The science behind climate change. UK Meteorological Office
Climate science is the study of regional and global climate as a system. While meteorologists try to predict forthcoming local weather using detailed analysis of recent patterns, climate scientists aim to understand, and replicate through modelling, how the climate system works as a whole.
Climate scientists use a vast array of monitoring data to create detailed supercomputer models that reproduce the interacting mechanisms of the climate system in ever-increasing detail. As we learn more, the modelling becomes ever more complex and the output more accurate. We can look far into the future or focus on local effects, and experiment with the many different variables that influence climate.
We want to understand how our climate is changing, how variations in the contributing systems affect each other and the likely impact of these changes on ecosystems and human life - on a global, regional and local scale.
Among other things, our climate models are predicting how increasing carbon dioxide (CO2) levels will affect global temperatures and what reduction in carbon dioxide CO2 levels is necessary to keep global warming in check.
Our climate scientists have been working with the UK government and other research agencies on a programme called The AVOID2 programme on avoiding 'dangerous' climate change, which explores the potential long-term effects of 'dangerous' climate change. We define 'dangerous' climate change effects as those that are irreversible, spiraling (self-reinforcing), very large or very rapid, and with a serious impact on natural and human systems.
If global emissions continue unabated at their current rate, the planet's surface temperature is projected to reach 4 °C above pre-industrial levels by the close of the current century. That is the 'business as usual' pathway, and leads to dangerous climate change on a number of fronts. The AVOID programme examined emissions pathways that would limit warming, the mitigation measures that would make it possible and the impacts of climate change that could be avoided.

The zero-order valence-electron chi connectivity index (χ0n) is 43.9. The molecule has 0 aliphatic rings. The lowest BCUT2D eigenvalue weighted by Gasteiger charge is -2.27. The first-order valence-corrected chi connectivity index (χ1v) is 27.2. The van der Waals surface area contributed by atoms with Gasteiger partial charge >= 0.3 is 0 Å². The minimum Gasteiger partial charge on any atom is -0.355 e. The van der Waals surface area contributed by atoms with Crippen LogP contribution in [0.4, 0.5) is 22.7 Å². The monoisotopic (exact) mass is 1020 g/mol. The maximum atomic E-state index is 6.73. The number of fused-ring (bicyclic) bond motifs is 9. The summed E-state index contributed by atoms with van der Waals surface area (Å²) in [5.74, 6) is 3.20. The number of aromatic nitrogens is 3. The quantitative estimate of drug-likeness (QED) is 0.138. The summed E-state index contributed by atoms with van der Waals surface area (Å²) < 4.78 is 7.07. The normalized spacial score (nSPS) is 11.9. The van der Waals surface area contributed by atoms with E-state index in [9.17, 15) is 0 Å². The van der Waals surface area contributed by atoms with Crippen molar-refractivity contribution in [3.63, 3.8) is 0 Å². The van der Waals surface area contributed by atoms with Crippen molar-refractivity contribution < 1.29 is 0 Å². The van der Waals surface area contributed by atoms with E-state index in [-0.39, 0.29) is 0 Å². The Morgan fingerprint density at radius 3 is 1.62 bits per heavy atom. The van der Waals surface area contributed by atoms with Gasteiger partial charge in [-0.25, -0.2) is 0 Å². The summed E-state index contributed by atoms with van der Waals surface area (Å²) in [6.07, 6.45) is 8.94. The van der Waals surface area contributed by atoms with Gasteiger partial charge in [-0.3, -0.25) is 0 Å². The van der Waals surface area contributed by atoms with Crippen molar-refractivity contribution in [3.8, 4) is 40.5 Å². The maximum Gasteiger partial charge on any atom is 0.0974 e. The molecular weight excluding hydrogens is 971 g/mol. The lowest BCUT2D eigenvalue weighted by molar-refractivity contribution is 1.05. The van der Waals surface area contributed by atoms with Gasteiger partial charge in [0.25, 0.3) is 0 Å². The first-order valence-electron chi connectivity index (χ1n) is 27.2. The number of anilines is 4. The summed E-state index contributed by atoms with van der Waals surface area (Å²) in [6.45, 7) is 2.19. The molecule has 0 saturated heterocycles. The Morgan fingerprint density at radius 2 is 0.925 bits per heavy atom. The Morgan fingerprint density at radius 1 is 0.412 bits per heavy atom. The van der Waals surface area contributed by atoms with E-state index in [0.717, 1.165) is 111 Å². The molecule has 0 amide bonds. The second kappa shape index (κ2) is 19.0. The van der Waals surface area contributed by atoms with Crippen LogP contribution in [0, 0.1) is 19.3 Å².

The ultimate objective of the United Nations Framework Convention on Climate Change (UNFCCC) is to stabilise atmospheric greenhouse gas concentrations at a level that would prevent dangerous interference with the climate system. Stabilising greenhouse gas concentrations in the atmosphere at sufficiently low levels will limit global temperatures rise to under 2 °C until at least 2500.
Dangerous changes to the climate system
- Melting sea ice: although sea ice melting may be reversible, the damage it causes won't be.
- Sea level rise: any rise will cause severe and irreversible harm to coastal habitats.
- North Atlantic drift shutdown: severe warming could shut down the Atlantic meridional overturning circulation, which warms the British Isles and north-west Europe, leading to a temperature drop.
- Tropical forest fires: drier tropical forests may escalate the loss of CO2-absorbing biomass.
- Emissions from wetlands, permafrost and oceans: increased temperatures will release more organic greenhouse gases, potentially in a vicious circle.
- Extreme temperatures: heatwave summers could become very common.
Impacts on human and natural systems
- Coasts: the cost of sea level rises could amount to hundreds of billions of dollars each year.
- Oceans: increased acidity will further harm coral reef systems.
- Ecosystems and biodiversity: tropical ecosystems have joined polar, mountain, coral and Mediterranean on the list of the most vulnerable habitats, which will be severely damaged by 2-3 °C warming.
- Fresh water: big changes in rainfall patterns will severely reduce runoff in some areas and increase it in others, leading to raised flood risk. The proportion of land in extreme drought could rise from 1% to almost a third by the end of the century.
- Agriculture and food security: crop yields are expected to decline with climate change.
- Human health: with 2 °C of global warming, cold-related deaths would decline but heat-related deaths would increase. Studies suggest cases of malaria, too, would increase.